"Remove all software," taken literally, would mean to wipe the system clean. Not what you mean, presumably. Exactly what software do you want to remove? Note that on any Linux system much software isn't required to have a working system, but practically indispensable for using it (can do without graphics, for example; but quite unconfortable nowadays). And of much of the really-not-optional software comes in several alternative flavors (i.e., desktop environments like Gnome, KDE, XFCE, ...; several alternative shells; different web browsers; compilers; ...). Going back to a "minimal install" won't be of help.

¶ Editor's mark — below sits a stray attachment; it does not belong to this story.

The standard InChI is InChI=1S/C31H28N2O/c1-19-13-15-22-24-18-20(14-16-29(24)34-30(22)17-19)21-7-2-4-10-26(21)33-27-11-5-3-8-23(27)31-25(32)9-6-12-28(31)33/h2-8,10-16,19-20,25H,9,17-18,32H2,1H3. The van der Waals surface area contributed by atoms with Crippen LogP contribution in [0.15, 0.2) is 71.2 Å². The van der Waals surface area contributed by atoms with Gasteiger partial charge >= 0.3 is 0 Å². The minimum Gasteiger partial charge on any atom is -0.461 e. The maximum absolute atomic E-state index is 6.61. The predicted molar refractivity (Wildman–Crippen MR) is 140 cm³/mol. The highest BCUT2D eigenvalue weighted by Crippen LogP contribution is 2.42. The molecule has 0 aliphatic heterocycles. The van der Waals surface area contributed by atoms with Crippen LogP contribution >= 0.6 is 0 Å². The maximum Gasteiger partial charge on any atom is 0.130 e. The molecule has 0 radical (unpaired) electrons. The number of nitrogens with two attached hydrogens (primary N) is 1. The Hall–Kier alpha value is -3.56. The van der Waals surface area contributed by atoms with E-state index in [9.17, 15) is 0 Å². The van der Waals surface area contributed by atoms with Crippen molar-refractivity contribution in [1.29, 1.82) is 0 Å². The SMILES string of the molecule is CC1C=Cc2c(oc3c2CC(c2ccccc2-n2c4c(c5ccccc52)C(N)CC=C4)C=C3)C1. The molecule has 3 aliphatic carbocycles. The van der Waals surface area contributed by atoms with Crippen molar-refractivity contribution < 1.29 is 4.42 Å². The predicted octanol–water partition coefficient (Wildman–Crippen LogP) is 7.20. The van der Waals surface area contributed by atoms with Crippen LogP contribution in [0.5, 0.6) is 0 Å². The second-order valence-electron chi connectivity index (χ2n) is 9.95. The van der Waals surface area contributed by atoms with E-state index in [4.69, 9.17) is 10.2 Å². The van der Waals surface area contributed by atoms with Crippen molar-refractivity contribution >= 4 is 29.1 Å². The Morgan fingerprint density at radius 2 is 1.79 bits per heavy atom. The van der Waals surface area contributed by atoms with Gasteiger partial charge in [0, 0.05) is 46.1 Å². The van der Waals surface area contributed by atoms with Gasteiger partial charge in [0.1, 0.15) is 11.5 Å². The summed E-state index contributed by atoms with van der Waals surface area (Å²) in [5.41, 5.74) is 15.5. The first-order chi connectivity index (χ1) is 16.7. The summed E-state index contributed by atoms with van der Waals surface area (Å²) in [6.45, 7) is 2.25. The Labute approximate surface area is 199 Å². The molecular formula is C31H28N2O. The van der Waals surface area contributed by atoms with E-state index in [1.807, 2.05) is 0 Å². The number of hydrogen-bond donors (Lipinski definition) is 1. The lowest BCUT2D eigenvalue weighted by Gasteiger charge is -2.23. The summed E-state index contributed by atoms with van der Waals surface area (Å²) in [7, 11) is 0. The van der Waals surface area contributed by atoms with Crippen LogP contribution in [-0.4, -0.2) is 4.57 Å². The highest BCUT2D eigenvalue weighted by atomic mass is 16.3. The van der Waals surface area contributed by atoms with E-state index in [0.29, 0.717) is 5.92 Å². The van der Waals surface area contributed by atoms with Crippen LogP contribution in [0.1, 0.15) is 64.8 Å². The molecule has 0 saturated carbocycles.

Get a complete list of the installed software, and edit it to get a list of what you want to delete (should probably check what each unfamiliar package is all about, that the name doesn't ring a bell doesn't mean it isn't critical). Do a dry run of the uninstall of those, and check it doesn't kill anything you need. Rinse and repeat.
Yes, this is a lot of work. It might be more practical to back up your data (don't forget configuration, and any stuff the root account keeps!) and do a clean install with the exact stuff you want.